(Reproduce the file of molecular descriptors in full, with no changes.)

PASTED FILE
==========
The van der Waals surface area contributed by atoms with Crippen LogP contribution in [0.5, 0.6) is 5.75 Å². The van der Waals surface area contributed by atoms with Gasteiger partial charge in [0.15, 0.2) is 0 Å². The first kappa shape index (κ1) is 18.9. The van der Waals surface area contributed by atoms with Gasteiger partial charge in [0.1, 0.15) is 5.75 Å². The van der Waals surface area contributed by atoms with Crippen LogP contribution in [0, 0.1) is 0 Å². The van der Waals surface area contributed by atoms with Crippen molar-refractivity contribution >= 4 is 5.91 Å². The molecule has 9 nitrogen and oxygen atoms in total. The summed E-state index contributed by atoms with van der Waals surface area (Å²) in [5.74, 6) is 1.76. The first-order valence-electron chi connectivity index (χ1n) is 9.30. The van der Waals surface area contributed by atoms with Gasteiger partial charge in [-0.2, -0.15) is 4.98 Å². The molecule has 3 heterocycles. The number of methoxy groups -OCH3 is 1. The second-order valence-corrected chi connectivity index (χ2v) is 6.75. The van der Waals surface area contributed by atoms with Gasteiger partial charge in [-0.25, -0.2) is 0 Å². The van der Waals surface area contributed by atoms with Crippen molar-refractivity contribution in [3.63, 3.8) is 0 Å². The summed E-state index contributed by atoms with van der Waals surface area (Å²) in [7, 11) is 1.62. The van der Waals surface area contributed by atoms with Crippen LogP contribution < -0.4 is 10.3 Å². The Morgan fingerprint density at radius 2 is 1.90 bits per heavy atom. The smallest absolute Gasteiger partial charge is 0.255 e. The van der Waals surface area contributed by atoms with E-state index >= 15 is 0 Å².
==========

The van der Waals surface area contributed by atoms with Crippen LogP contribution in [0.5, 0.6) is 5.75 Å². The van der Waals surface area contributed by atoms with Gasteiger partial charge in [0.15, 0.2) is 0 Å². The first kappa shape index (κ1) is 18.9. The van der Waals surface area contributed by atoms with Gasteiger partial charge in [0.1, 0.15) is 5.75 Å². The van der Waals surface area contributed by atoms with Crippen LogP contribution in [0, 0.1) is 0 Å². The van der Waals surface area contributed by atoms with Crippen molar-refractivity contribution >= 4 is 5.91 Å². The molecule has 9 nitrogen and oxygen atoms in total. The summed E-state index contributed by atoms with van der Waals surface area (Å²) in [5.74, 6) is 1.76. The first-order valence-electron chi connectivity index (χ1n) is 9.30. The van der Waals surface area contributed by atoms with Gasteiger partial charge in [-0.2, -0.15) is 4.98 Å². The molecule has 3 heterocycles. The number of methoxy groups -OCH3 is 1. The second-order valence-corrected chi connectivity index (χ2v) is 6.75. The van der Waals surface area contributed by atoms with Gasteiger partial charge in [-0.25, -0.2) is 0 Å². The van der Waals surface area contributed by atoms with Crippen molar-refractivity contribution in [3.63, 3.8) is 0 Å². The summed E-state index contributed by atoms with van der Waals surface area (Å²) in [7, 11) is 1.62. The van der Waals surface area contributed by atoms with Crippen LogP contribution < -0.4 is 10.3 Å². The Morgan fingerprint density at radius 2 is 1.90 bits per heavy atom. The smallest absolute Gasteiger partial charge is 0.255 e. The van der Waals surface area contributed by atoms with E-state index >= 15 is 0 Å².